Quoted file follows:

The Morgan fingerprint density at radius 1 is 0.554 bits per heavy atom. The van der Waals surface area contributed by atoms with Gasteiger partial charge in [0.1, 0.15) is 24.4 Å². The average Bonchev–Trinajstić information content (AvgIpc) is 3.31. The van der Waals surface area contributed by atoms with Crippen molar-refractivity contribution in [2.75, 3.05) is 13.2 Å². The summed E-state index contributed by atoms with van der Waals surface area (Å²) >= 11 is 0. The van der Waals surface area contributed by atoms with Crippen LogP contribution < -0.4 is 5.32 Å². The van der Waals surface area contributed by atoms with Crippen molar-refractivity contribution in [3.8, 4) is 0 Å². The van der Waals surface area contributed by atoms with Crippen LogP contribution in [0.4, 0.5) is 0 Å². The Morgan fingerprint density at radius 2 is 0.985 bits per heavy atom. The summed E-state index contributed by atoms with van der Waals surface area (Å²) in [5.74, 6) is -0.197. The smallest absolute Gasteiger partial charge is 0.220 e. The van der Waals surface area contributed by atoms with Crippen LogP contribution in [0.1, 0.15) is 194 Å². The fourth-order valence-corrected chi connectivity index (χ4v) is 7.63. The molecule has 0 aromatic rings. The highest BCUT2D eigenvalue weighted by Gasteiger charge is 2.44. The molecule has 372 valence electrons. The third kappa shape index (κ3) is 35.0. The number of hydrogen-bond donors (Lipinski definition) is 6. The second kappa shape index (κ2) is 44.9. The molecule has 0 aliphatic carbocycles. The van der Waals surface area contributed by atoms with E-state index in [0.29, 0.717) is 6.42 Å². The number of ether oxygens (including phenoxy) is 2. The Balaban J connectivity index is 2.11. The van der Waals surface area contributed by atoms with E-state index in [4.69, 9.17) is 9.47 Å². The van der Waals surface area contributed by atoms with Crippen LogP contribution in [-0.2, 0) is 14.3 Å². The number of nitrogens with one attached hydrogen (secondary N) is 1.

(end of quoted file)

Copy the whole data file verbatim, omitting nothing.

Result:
The Morgan fingerprint density at radius 1 is 0.554 bits per heavy atom. The van der Waals surface area contributed by atoms with Gasteiger partial charge in [0.1, 0.15) is 24.4 Å². The average Bonchev–Trinajstić information content (AvgIpc) is 3.31. The van der Waals surface area contributed by atoms with Crippen molar-refractivity contribution in [2.75, 3.05) is 13.2 Å². The summed E-state index contributed by atoms with van der Waals surface area (Å²) >= 11 is 0. The van der Waals surface area contributed by atoms with Crippen LogP contribution < -0.4 is 5.32 Å². The van der Waals surface area contributed by atoms with Crippen molar-refractivity contribution in [3.8, 4) is 0 Å². The van der Waals surface area contributed by atoms with Crippen LogP contribution in [0.4, 0.5) is 0 Å². The Morgan fingerprint density at radius 2 is 0.985 bits per heavy atom. The summed E-state index contributed by atoms with van der Waals surface area (Å²) in [5.74, 6) is -0.197. The smallest absolute Gasteiger partial charge is 0.220 e. The van der Waals surface area contributed by atoms with Crippen LogP contribution in [0.1, 0.15) is 194 Å². The fourth-order valence-corrected chi connectivity index (χ4v) is 7.63. The molecule has 0 aromatic rings. The highest BCUT2D eigenvalue weighted by Gasteiger charge is 2.44. The molecule has 372 valence electrons. The third kappa shape index (κ3) is 35.0. The number of hydrogen-bond donors (Lipinski definition) is 6. The second kappa shape index (κ2) is 44.9. The molecule has 0 aliphatic carbocycles. The van der Waals surface area contributed by atoms with E-state index in [0.29, 0.717) is 6.42 Å². The number of ether oxygens (including phenoxy) is 2. The Balaban J connectivity index is 2.11. The van der Waals surface area contributed by atoms with E-state index in [4.69, 9.17) is 9.47 Å². The van der Waals surface area contributed by atoms with Crippen LogP contribution in [-0.2, 0) is 14.3 Å². The number of nitrogens with one attached hydrogen (secondary N) is 1.